|Mike Farrell, President of Death Penalty Focus|
Friday's Opinion piece by Gary Lieberstein and John Poyner in the San Jose Mercury News contains so many factual inaccuracies and politically inspired half-truths that I'm surprised they attached their names.
The tired-- and soundly demolished-- idea that state killing is a deterrent to violent crime only maintains currency because people who should know better -- and probably do -- continue to repeat it. They do so, it's clear, because all the other excuses for supporting capital punishment have been exposed as baseless.
Purporting to state "facts," Lieberstein and Poyner misstate and
twist them embarrassingly. Citing two infamous cases ¬ one based
solely on circumstantial evidence that made the retired "Hanging
Judge" of Orange County volunteer to testify for the defense ¬ they
claim that "Prosecutors have reserved the death penalty for the worst
crimes." They know better. California's death penalty law allows for
33 separately enumerated "special circumstances," not the 22 they
claim, and their range allows almost any murder to qualify for death
if an ambitious prosecutor feels it personally advantageous.
The statistics they cite, while not correct, indict their own thesis.
If the small percentage of death charges they claim are responsible
for the waste of $135 million in California's taxes every year ¬ as
reported by our state's Commission on the Fair Administration of
Justice-- then over 95% of those convicted of murder serve out their
time in our state's prisons, clearly punished, but at a fraction of
the cost to the people.
They selectively cite one of two or three studies, all of which have
been soundly denounced by criminologists and statisticians, claiming
that killing people actually deters murders. It must be embarrassing,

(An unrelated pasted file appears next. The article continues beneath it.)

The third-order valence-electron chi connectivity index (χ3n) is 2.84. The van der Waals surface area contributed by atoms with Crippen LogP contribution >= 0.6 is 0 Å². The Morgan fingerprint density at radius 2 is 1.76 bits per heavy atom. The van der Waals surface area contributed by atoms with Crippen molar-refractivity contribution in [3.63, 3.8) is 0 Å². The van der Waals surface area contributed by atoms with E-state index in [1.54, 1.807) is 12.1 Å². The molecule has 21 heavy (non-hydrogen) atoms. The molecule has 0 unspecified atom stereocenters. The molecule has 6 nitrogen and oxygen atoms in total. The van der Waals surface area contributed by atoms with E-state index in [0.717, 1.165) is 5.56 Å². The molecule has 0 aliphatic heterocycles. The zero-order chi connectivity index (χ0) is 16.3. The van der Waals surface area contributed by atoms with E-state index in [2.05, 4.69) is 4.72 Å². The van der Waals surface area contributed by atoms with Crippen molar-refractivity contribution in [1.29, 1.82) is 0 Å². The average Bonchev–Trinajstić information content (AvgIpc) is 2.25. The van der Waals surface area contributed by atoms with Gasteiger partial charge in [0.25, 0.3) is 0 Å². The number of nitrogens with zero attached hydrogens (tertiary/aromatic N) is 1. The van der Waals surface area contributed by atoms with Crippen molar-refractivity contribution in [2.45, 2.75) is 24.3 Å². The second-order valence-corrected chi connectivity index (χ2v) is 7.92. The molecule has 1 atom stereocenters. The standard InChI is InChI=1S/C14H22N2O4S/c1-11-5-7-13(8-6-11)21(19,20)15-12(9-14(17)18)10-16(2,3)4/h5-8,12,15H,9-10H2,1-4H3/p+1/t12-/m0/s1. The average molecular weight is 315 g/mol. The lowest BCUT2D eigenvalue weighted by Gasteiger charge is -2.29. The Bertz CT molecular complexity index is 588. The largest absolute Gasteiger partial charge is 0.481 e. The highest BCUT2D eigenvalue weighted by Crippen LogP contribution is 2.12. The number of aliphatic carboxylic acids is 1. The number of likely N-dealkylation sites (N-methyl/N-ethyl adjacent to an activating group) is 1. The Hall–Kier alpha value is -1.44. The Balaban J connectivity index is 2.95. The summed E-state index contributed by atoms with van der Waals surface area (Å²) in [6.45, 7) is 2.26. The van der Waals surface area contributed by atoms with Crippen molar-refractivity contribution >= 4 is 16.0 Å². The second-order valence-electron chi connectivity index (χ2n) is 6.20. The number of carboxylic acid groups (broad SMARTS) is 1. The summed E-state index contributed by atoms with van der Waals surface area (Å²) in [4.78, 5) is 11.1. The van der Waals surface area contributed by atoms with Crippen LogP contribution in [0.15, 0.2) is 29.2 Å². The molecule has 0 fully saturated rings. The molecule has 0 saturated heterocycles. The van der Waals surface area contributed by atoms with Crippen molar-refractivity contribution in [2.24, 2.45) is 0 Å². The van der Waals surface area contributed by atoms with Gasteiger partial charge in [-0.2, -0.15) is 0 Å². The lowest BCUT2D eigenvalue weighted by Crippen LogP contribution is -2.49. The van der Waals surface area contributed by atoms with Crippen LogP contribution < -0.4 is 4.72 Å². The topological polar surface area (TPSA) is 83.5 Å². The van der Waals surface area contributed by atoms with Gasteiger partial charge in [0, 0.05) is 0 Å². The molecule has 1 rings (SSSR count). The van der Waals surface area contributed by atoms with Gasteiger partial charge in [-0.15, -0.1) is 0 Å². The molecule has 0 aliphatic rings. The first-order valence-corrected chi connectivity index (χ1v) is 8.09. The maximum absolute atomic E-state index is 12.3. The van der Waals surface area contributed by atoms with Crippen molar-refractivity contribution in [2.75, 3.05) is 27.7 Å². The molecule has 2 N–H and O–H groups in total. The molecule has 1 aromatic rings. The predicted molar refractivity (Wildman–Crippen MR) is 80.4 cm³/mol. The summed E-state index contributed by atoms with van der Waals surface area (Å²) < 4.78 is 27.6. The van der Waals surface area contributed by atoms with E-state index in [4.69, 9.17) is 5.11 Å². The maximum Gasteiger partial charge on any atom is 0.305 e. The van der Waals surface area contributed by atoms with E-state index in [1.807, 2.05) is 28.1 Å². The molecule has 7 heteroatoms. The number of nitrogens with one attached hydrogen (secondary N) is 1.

even for these authors, to go through the gymnastics necessary to find
and reproduce a repudiated report while knowing that so many experts
have trashed it.
The assertion that great care is taken by their colleagues before
charging and prosecuting for death, while certainly the least one
might expect, seems to be contradicted by the fact that over 40% of
California's capital convictions are overturned on appeal. Their
claim that "a death verdict must be unanimous" conveniently ignores
the fact that no potential juror who opposes or has questions about
the appropriateness or efficacy of capital punishment is allowed to
sit on a capital case.
The statement that "There has never been a single finding of
prosecutorial abuse-- including an improper motive such as race, bias
or vindictiveness -- in the history of California's death penalty," is
astonishing -- and false. One need look only at the case of Thomas
Thompson, after whose execution Judge Stephen Reinhardt of the 9th
Circuit Court of Appeals referred to him as "the first person in the
nation ever to be executed on the basis of a trial that an unrefuted
decision of a United States Court of Appeals had held to be
As to the question of cost, the authors try valiantly to skirt the
issue by attempting to cast blame on an overwhelmed and under-funded
defense bar with a juicy quote from a pro-death organization. The
cost of death penalty politics, which is what their opinion piece
reeks of, is outrageous. Taxpayers in California, as is the case in
the 34 other death-dealing states in our country, are paying two to
three times as much for every death case as they do for one that seeks
life in prison without possibility of parole. This fact was one of
the determinants in the recent decisions of New Jersey and New Mexico
to take state killing off the books. The simple expedient of
eliminating the death penalty in California would save us $1 billion
in the next five years -- this in a state with a $20 billion budget
Lieberstein and Poyner, whose job gives them the power to decide which
penalty to seek while capital punishment remains on the books, should
put away empty, tired and false clichés like the threat of "increased
violence" and truly consider the needs of the people. Their defense
of such an outdated, ineffective, inefficient, racist and hugely
expensive process demeans those they claim to serve.
Posted in Blog, Cost, Deterrence, Innocence
Comments are now closed for this item.
Comment by itil certification, Mar 21st, 2010 9:24pm
Today's era has been changed and i would like to say that Truth doesn't follow the truth itself.Its a blind faith that we have today.